I’ll never forget the day I almost started a riot at an elementary school.
Truthfully, I was extremely proud of the kids when it happened.
And it showed beyond a shadow of a doubt that children – even kids as young as five years old – can be moved to care deeply about something like protecting the earth.
I’ll reveal what happened (and why) that almost started the riot a little later, but first, I have a confession.
I took the Earth for granted.
And I’ll bet some of you reading this did too.
With our ever-changing society, political upheaval, and everything else going on in our lives, it’s kind of understandable that the whole “go green” campaign gets pushed to the side.
Then COVID happened.
There are plenty of lessons to take from this seemingly never-ending pandemic. One that really stands out, however, is just how fragile life in general can really be.
So, this coming Earth Day should be one that is celebrated because as 2020 has taught us, you never know.
With that mind, and because I spend so much of my time using my superpowers to encourage kids to be the best they can be, I want to use this blog article to encourage kids to do their part to help the Earth.
Here’s five things kids can do immediately to help our planet.
Earth Day Tip#1: Turn off the water when brushing your teeth.
It’s no secret that letting the water run when brushing your teeth wastes a lot of water. How3ever, I was surprised at just how much water is wasted!
According to the EPA (Environmental Protection Agency), on average you’ll waste about four gallons of water each time you brush your teeth.
That’s four gallons of water…each time…per person.
Stunning, isn’t it?
So, turn off the water while brushing your teeth.
Earth Day Tip #2: Turn off your computer at night.
Turning off your computer at night does not save a lot of electricity. In fact, according to Energy Star, you only save a watt or two of electricity each night, but it does add up and besides, it’s good for the environment because it reduces air pollution by reducing how much electricity is generated.
Besides, while a watt or two of power does not sound like much of a savings, imagine if everyone does it.
It all adds up.
Earth Day Tip #3: Turn off lights if no one is in the room.
Think about your own lives. How much electricity are you wasting by leaving lights on when no one is in the room?
We all know we should turn the lights off when we leave a room but don’t. It doesn’t seem like a big deal in the grand scheme of things.
In terms of dollars wasted, it really isn’t much.
Or is it?
According to mlive.com, leaving a 100-watt bulb on for ten hours costs around twelve cents. True, that is not a lot, but if ten people do it, it’s $1.20. If 100 people do it, it’s $12.00. A thousand people? $120.00. You get the idea.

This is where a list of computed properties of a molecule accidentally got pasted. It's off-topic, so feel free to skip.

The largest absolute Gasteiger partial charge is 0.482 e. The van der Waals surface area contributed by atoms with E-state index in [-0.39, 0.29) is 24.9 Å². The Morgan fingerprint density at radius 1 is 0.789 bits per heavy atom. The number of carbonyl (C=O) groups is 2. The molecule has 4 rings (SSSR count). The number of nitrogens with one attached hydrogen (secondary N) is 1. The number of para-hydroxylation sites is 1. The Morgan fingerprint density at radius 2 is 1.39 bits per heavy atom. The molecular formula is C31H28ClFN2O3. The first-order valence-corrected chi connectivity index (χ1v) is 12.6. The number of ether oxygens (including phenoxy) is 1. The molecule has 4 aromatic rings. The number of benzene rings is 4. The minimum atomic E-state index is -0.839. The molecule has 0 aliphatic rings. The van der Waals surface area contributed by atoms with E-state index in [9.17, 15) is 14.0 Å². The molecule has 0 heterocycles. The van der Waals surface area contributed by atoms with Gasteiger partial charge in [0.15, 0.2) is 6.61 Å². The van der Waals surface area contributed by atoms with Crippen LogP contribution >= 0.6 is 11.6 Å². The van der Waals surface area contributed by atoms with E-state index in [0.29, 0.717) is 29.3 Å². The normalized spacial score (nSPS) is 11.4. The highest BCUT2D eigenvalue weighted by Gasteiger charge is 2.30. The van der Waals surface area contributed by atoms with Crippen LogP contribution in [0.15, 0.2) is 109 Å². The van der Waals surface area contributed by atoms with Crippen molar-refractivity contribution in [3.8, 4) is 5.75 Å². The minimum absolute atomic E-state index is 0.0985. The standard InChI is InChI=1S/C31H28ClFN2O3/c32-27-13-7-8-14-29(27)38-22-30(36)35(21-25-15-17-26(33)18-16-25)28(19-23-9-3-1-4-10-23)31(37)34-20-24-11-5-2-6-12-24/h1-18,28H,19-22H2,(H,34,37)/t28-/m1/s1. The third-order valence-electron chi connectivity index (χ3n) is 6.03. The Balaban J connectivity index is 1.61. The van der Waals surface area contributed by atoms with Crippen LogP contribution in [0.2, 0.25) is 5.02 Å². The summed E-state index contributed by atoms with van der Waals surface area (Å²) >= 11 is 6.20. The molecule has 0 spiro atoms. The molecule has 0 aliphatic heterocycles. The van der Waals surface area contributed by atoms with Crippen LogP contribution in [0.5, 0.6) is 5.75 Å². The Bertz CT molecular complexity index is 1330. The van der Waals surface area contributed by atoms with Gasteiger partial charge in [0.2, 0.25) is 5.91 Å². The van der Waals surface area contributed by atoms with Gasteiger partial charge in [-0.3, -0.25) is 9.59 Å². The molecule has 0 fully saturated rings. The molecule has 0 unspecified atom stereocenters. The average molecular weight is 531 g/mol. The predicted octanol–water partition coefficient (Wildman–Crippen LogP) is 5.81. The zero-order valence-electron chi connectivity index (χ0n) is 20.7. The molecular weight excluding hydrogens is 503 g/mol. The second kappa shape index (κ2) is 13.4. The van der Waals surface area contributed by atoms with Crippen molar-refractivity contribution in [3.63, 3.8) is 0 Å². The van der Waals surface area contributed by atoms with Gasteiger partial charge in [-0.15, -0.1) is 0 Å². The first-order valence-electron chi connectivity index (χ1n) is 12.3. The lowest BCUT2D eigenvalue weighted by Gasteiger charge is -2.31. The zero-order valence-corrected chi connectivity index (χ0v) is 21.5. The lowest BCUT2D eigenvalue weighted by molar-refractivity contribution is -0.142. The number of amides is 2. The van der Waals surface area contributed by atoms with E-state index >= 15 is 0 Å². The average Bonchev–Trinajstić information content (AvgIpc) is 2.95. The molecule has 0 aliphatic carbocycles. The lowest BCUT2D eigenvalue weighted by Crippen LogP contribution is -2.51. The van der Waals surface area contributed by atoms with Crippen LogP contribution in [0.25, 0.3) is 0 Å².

Besides, we are focusing on doing things to benefit our planet and not just our bank account.
Earth Day Tip #4: Reduce Paper Waste
The good folks at The Zero Waste Memoirs reveal that reducing the production of 2,.000 pounds of your typical office paper can save up to 24 mature trees. That’s a LOT of trees!
So, what can kids do?
Surprisingly, a lot.
We can encourage kids to take only what they need when using paper products. This means taking fewer napkins from your local fast-food joint.
This point really hit me hard a few days ago when I went to McDonald’s with my mother-in-law.
Despite there only being two of us, the fast-food employees felt the need to load up our bag with at least a dozen paper napkins, which was severe overkill.
It also means saving scrap paper and using the back of it. So many people – myself included – sometimes forget that the other side of a sheet of paper works just as well as the ‘front’ side!
Parents, you can send your kids’ lunches to school with them in reusable containers.
Serving as a good example can motivate children more than words ever could.
Earth Day Tip #5: Create Awareness
COVID restrictions notwithstanding, in normal years, schools full of kids are a powerful potential force to do good because a message can spread like wildfire among the population.
Encourage children to use recycled materials (not just paper) to create Earth Day awareness messages and cards.
Scholastic has other fun tips to help children ‘get the word out’ about Earth Day this year. You can read some of their suggestions HERE.
Kids Can be Moved to Care Deeply About the Earth
About that riot I almost started…
I was at an elementary school performing my “Pollution Solution” recycling and conservation assembly program. My audience for the first show was 250 children ranging from age 5 to 8 or grades K-2.
One of the routines in my show cautioned kids against the use or purchase of Styrofoam.
In the show, I reveal that while the exact numbe4r is not known, some experts estimate it takes 500 years for Styrofoam to break down.
In the same routine I also explain to the kids in gentle terms just how dangerous it is for animals to ingest Styrofoam.
Once the show was over, I left the school for my lunch break and returned a couple of hours later to perform my second show for the older grades.
As I entered the cafeteria, one of the teachers approached me.
“You almost started a riot,” she said, chuckling.
“What happened?” I asked, aghast.
“After your show, the kindergarteners were being served lunch. They were handed Styrofoam plates and many of the kindergarteners started crying, saying ‘we can’t use these! It’s bad for the animals!’”
While it’s a funny story, it really illustrated just how motivated the youngest of children can be for the right cause!
To learn more about my “Pollution Solution” assembly program magic show, click HERE.
Maybe we can start a riot at your school. 🙂